But keeping this issue at arms length might lead patient groups to further question the ordinary good sense, even the fairness, of general practitioners. Rethink continues to highlight a previous survey as showing that “23% of people with mental illness report experiencing discriminatory treatment from GPs” (2). It could be a good time for the minority of GP’s with a special interest in mental health issues to become a majority.
(2)http://www.mentalhealthshop.org/products/rethink_publications/stigma_shout_survey.html# Quotation from (1). In this 2008 survey psychiatrists did not do much better, which I would interpret as further evidence for the inadequacy of NHS services.
Yesterday I attended the second annual meeting of UKAAN (UK Adult ADHD Network), which is led by academics and funded by a leading pharmaceutical company (1).
It was very interesting to hear how local NHS adult services, all English, were coping with increased referrals of patients. What seems clear is that many people are screened out, often by so-called “gateway workers”, who tell patients that they do not “meet the criteria”.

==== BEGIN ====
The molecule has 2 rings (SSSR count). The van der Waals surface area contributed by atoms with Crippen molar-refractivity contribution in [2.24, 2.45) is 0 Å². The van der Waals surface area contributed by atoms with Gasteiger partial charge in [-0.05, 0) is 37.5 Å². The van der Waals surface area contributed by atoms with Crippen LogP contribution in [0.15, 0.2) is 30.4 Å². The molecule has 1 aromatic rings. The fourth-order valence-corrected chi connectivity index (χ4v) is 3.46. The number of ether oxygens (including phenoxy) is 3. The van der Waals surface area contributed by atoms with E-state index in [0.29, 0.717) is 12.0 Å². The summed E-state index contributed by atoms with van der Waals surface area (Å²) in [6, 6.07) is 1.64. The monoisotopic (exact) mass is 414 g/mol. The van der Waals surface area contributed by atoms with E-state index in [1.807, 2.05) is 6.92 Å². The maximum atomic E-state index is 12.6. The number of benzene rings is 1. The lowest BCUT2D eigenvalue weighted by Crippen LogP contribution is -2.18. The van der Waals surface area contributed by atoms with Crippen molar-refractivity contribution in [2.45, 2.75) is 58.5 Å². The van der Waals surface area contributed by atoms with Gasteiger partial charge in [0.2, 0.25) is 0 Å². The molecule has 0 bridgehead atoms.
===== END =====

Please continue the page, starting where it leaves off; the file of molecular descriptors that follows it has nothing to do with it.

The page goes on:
When the NICE guidelines came out, I wondered if patients with ADD / ADHD would often be found to not “meet the criteria” on the basis that their condition was “only” mild. However, it looks as though a lot of mild and moderate ADD / ADHD is simply being diagnosed as “no ADD / ADHD”.
I have already seen many people with moderate-to-severe disorders, who should fall within the NICE guidelines, but have been told that they should stop “medicalising their past failures” and just get on with their lives.
The President of UKAAN, Professor Phil Asherson, told the meeting that in many areas services are being closed. This means that people who have been on waiting lists for months may end up being told that they will not be seeing a specialist after all.
I will be suggesting to ADDISS and AADD-UK that they consider telling their members and supporters about the reality of all this in greater detail and that, for those who can afford it, paying to see an independent specialist may be the best option for at least the next 2-3 years (2).
(1) There appeared to be no promotional activity at all within the meeting itself.
(2) “2-3 years” is based on the wide perception of how long the most intense NHS spending restraint may last.